Ep 56: Anatomy of a Crisis (with Emily Klehm)

nonprofits are messy

6am. The phone rings. Uh oh.

Emily Klehm, the Executive Director of South Suburban Humane Society in Chicago, sleepily picks it up.

A staff member tells Emily that he had found a dog tied to a stop sign. When he went to help, somebody held a gun to his head and the dog – Polly – was abducted.

Terrible.

And then it got a whole lot worse. While news crews came out to conduct interviews and film the location of the event — her staff member went missing. Vanished.

Amazingly, the story only got stranger and stranger as the day went on. I don’t want to give it away. You’ll have to listen to the episode.

But I will say this… Emily was a ROCKSTAR that day. She did every single thing right. And even more than hearing the full story, I want you to learn everything she did. You will learn so much from Emily’s story about what to do when things go drastically wrong.

As optimistic as nonprofit leaders tend to be, they need to think about the worst possible thing that could befall their nonprofits. Inevitably there will be a crisis. This podcast tells one story about how to tackle a crisis effectively and how the way you behave day by day prepares you for that.

About Emily Klehm

After graduating Augustana College with a degree in political science, Emily Klehm, CAWA, began working as a Community Organizer for Family Matters Chicago. Her work involved street-level outreach on issues such as affordable housing, education, and leadership development. She then took over the Development Director position  there where she worked for five more years. In 2006, she moved to Chicago Heights and began walking dogs at SSHS as a volunteer. Not long after, she was asked to join the Board of Directors where she served until applying for the newly created executive position at SSHS. She began there December 1, 2007.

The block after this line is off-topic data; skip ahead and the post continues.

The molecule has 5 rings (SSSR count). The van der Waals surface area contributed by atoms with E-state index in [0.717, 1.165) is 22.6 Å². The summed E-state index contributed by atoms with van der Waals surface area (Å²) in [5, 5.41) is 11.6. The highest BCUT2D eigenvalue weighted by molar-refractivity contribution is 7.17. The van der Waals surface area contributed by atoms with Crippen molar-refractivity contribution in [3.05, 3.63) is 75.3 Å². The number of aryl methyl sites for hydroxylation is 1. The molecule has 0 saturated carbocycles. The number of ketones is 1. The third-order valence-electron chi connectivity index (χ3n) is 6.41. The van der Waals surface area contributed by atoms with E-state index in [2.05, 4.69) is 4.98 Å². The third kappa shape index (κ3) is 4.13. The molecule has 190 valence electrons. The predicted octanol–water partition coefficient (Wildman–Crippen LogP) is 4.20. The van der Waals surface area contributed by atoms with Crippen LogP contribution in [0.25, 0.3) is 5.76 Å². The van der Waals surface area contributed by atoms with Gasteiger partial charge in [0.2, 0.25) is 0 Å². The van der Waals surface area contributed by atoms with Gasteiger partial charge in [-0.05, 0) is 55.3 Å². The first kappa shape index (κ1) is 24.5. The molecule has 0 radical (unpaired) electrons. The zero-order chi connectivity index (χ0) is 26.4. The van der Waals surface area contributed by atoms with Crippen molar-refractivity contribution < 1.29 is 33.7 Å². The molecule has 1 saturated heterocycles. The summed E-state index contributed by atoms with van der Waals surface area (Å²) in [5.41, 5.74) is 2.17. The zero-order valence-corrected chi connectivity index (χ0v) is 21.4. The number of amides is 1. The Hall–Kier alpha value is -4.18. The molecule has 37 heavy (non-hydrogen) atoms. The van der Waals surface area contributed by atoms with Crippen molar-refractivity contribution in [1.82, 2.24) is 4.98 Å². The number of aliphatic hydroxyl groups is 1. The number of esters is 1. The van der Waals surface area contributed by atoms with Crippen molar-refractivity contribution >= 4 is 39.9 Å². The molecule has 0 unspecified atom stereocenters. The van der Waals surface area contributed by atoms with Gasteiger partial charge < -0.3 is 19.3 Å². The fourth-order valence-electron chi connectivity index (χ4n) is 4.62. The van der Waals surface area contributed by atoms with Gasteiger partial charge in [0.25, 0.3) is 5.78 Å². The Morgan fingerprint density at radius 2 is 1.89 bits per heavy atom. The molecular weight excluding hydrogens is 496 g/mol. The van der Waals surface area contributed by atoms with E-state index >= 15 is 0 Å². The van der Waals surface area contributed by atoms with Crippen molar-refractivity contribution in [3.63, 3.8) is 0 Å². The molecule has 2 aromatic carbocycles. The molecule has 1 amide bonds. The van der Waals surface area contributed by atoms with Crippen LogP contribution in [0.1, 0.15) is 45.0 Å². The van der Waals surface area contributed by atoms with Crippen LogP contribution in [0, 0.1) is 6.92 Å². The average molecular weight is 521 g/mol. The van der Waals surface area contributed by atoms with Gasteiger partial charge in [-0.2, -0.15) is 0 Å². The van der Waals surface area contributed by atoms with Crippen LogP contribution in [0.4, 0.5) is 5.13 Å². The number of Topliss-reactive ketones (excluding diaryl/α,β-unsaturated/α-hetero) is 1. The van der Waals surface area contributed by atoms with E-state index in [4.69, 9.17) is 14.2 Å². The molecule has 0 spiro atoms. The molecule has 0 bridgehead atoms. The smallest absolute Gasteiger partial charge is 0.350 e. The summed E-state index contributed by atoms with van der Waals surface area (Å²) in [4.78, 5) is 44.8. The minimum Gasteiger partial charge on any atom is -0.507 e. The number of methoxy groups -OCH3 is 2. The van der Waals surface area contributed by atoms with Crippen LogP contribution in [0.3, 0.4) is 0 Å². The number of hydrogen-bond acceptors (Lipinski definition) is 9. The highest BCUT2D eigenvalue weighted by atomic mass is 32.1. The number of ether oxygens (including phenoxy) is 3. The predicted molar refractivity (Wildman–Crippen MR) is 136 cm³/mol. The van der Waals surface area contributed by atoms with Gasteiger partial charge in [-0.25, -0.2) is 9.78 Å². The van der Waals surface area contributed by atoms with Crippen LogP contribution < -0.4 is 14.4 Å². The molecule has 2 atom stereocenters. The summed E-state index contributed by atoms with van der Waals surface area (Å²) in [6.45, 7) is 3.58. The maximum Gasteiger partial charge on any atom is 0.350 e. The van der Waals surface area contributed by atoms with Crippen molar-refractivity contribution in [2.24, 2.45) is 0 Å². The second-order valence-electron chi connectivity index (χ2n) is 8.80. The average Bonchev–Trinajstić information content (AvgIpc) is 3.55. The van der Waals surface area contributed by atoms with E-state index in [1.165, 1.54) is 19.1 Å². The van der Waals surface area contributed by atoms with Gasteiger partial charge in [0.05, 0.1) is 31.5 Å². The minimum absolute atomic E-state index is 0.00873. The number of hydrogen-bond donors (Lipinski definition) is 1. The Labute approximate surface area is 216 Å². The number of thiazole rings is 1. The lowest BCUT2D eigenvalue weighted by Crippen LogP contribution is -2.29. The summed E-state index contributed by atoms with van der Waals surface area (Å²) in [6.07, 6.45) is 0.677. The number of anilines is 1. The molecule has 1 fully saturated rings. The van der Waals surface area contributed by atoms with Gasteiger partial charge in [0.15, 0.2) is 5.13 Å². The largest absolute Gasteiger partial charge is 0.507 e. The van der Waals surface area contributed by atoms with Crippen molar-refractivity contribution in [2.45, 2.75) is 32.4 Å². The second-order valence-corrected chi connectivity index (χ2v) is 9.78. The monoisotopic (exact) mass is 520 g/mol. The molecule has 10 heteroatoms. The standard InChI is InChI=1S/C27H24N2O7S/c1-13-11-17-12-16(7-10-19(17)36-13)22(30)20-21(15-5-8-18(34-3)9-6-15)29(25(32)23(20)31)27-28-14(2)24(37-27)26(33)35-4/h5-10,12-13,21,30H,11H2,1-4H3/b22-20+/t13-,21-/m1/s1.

In her tenure the organization established a thriving High Volume Low-Cost Spay/Neuter Clinic, partnered to open a Low-Cost Veterinary Services Clinic, and has transformed the shelter from a 50% live release rate to a 90% rate.  She lives with her three adopted children from SSHS: Bette, a sassy seven-year-old Cattle Dog mix, Charlie, a sassier 4-year-old King Charles Cavalier Spaniel/Papillon, and Doug, a darling 6-year-old Chihuahua.

In this episode

  • Exactly what to do when things seriously go south
  • How to be proactive and on-brand in a crisis
  • How my twin engine plane model can support you in times of crisis
  • How a background as a community organizer can prepare you to be an effective nonprofit leader in a time of crisis
  • How the Nonprofit Leadership Lab (my educational and community membership for leaders of smaller nonprofits) helped Emily navigate these difficult waters
  • Upholding a culture of transparency

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